- If you feel the urge to remove a statement from an article, first check the bottom of the article for references.
- If there are any, check the sources. If you can confirm the statement using them, leave it in; otherwise, continue.
- If there is a talk page, check that. The statement may already have been verified, so there's no need to repeat the procedure. However, if the reference was only in the talk page, move it to the article to help people who might want to check it in the future.
- Use your common sense to work out what other resources would help, and check them. If you can confirm the statement using them, leave it in; otherwise, continue.
- Move or copy the statement to the talk page, explaining that you have not been able to verify the statement, and stating what sources you have checked.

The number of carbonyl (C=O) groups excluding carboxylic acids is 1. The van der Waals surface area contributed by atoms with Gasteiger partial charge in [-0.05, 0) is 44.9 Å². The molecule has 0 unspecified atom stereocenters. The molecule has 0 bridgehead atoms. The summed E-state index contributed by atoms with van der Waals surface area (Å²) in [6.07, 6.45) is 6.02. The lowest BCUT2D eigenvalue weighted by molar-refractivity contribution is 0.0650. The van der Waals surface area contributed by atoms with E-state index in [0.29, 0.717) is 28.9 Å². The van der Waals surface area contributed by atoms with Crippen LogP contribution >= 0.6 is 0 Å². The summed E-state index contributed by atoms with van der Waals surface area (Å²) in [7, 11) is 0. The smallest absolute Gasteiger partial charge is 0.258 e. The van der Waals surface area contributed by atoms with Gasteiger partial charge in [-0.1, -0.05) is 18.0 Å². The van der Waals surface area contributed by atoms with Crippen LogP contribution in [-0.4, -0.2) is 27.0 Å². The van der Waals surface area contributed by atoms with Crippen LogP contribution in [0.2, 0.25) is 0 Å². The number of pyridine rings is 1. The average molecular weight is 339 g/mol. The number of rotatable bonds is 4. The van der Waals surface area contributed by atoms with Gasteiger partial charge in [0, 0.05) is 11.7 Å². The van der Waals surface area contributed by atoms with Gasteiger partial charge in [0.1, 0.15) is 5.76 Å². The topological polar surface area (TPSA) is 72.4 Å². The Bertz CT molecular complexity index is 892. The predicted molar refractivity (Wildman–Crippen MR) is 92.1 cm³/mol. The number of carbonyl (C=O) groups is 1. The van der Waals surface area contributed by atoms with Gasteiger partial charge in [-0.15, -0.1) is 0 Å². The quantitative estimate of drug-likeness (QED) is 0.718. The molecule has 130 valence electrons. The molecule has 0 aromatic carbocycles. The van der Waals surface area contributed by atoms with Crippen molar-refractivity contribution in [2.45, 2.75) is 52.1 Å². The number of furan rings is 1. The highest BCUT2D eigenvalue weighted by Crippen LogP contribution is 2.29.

- Optionally, check the article history for who added the statement in the first place, and leave a note on their talk page telling them that their statement is disputed, and directing them to the appropriate talk page.
- Anyone may now feel free to try to verify the statement and produce a reference on the talk page.
- If you only copied the statement, wait a week (or other random amount of time), and if no-one has found a reference in that time, remove it from the article altogether. Don't worry, it'll still be on the talk page.
- If someone does find a reference, the statement should be put back into the article, with the newly found reference. To make it clear which statement used which reference, it might be worth numbering the references and then referring to them in the article like this or like this1. If no-one finds a reference, the statement can remain on the talk page indefinitely.
Once you've successfully verified something, consider whether you can edit either the article, or the talk page, to make it easier for the next person.
Dubious sources[change source]